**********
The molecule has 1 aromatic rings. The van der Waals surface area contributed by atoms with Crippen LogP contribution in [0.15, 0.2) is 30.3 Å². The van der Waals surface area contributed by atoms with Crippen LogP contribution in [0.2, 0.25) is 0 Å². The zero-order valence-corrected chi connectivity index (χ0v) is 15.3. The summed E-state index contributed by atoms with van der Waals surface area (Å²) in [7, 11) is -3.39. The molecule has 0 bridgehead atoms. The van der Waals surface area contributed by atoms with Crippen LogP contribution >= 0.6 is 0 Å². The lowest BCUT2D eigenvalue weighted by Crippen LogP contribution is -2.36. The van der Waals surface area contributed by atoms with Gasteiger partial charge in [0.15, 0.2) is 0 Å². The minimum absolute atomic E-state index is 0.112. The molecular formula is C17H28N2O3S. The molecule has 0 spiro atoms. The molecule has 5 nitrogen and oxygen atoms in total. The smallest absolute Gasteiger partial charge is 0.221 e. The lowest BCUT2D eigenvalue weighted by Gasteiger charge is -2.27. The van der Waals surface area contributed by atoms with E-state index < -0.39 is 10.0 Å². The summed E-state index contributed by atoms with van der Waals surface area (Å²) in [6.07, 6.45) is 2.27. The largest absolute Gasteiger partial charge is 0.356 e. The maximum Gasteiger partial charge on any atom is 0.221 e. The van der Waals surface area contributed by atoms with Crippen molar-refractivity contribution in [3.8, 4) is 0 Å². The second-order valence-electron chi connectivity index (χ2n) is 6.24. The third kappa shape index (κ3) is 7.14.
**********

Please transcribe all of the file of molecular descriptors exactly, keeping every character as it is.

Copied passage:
The molecule has 1 aromatic rings. The van der Waals surface area contributed by atoms with Crippen LogP contribution in [0.15, 0.2) is 30.3 Å². The van der Waals surface area contributed by atoms with Crippen LogP contribution in [0.2, 0.25) is 0 Å². The zero-order valence-corrected chi connectivity index (χ0v) is 15.3. The summed E-state index contributed by atoms with van der Waals surface area (Å²) in [7, 11) is -3.39. The molecule has 0 bridgehead atoms. The van der Waals surface area contributed by atoms with Crippen LogP contribution >= 0.6 is 0 Å². The lowest BCUT2D eigenvalue weighted by Crippen LogP contribution is -2.36. The van der Waals surface area contributed by atoms with Gasteiger partial charge in [0.15, 0.2) is 0 Å². The minimum absolute atomic E-state index is 0.112. The molecular formula is C17H28N2O3S. The molecule has 0 spiro atoms. The molecule has 5 nitrogen and oxygen atoms in total. The smallest absolute Gasteiger partial charge is 0.221 e. The lowest BCUT2D eigenvalue weighted by Gasteiger charge is -2.27. The van der Waals surface area contributed by atoms with E-state index < -0.39 is 10.0 Å². The summed E-state index contributed by atoms with van der Waals surface area (Å²) in [6.07, 6.45) is 2.27. The largest absolute Gasteiger partial charge is 0.356 e. The maximum Gasteiger partial charge on any atom is 0.221 e. The van der Waals surface area contributed by atoms with Crippen molar-refractivity contribution in [3.8, 4) is 0 Å². The second-order valence-electron chi connectivity index (χ2n) is 6.24. The third kappa shape index (κ3) is 7.14.